Have you ever fantasized about being a kung-fu master? Have you ever fantasized about being a kung-fu master with a seemingly endless wave of enemies bearing down on you, only for them to be crushed by your might? Well then numerous kung-fu movies and One Finger Death Punch 2 are just what the doctor ordered! Following the success of One Finger Death Punch, Canadian developer Silver Dollar Games has released a direct sequel that features the same fast paced and frenetic gameplay.
The gameplay is fairly simple. You control a stick figure that takes on attacks from the left and right sides on a 2D plane. The controls are also simple, but timing is crucial. One button attacks enemies coming from the left and another attacks enemies coming from the right. There are no other buttons for combat. The developers didn’t want the game to be a button-masher, so you have to be precise with your button presses. If you press too early or too late, you will most likely take damage and take a lower level rating or have to try the level again, if you are taking a lot of damage. The variation occurs with different weapons, enemies that take multiple hits, and the need to block or dodge incoming projectiles.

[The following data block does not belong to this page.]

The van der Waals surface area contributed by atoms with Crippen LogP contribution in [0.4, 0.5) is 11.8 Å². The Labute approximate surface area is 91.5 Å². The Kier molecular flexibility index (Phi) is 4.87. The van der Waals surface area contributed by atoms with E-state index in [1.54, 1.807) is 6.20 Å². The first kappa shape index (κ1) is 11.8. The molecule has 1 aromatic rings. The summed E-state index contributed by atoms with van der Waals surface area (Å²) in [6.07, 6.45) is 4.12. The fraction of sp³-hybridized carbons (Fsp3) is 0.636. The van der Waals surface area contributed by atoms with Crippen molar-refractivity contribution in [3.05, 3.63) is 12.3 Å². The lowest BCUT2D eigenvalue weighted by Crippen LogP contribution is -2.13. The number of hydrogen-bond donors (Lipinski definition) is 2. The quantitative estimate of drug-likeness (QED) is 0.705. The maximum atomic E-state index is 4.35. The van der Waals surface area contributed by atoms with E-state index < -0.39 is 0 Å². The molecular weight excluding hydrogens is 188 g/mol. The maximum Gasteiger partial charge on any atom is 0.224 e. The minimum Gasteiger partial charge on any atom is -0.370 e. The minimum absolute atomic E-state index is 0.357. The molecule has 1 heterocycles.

The visuals and audio are the real treats within the game. The visuals have been ramped up from the previous entry, enhancing practically every aspect. There are a lot of appealing animations that take place over the course of the level, but the finishing blows are especially fun and zany. The music and sound effects perfectly add to the action as well. The music bounces back and forth between a traditional Asian sound, electronic club, and modern metal. The sound effects are spot on with all the bone crunching, limb snapping, and general combat sounds that occur, along with the perfect narrator. Hearing the smooth “godly” or “legendary” after a hard battle offers a nice reprieve before jumping back into the fray.
Despite the fun audio and visuals, the gameplay is very repetitive, and that becomes apparent quickly. It felt like after 30-60 minutes of playing, everything had already been seen and done. The skill point system is interesting, but has way too many categories and ultimately feels pretty useless. Playing for long sessions is more or less impossible, due to how taxing it is on the eyes.
Overall, One Finger Death Punch 2 is full of action and pleasing visuals. Unfortunately, there isn’t enough variety to keep the player coming back for more and more. It improves on the formula set by its predecessor, but doesn’t do a lot to distinguish itself.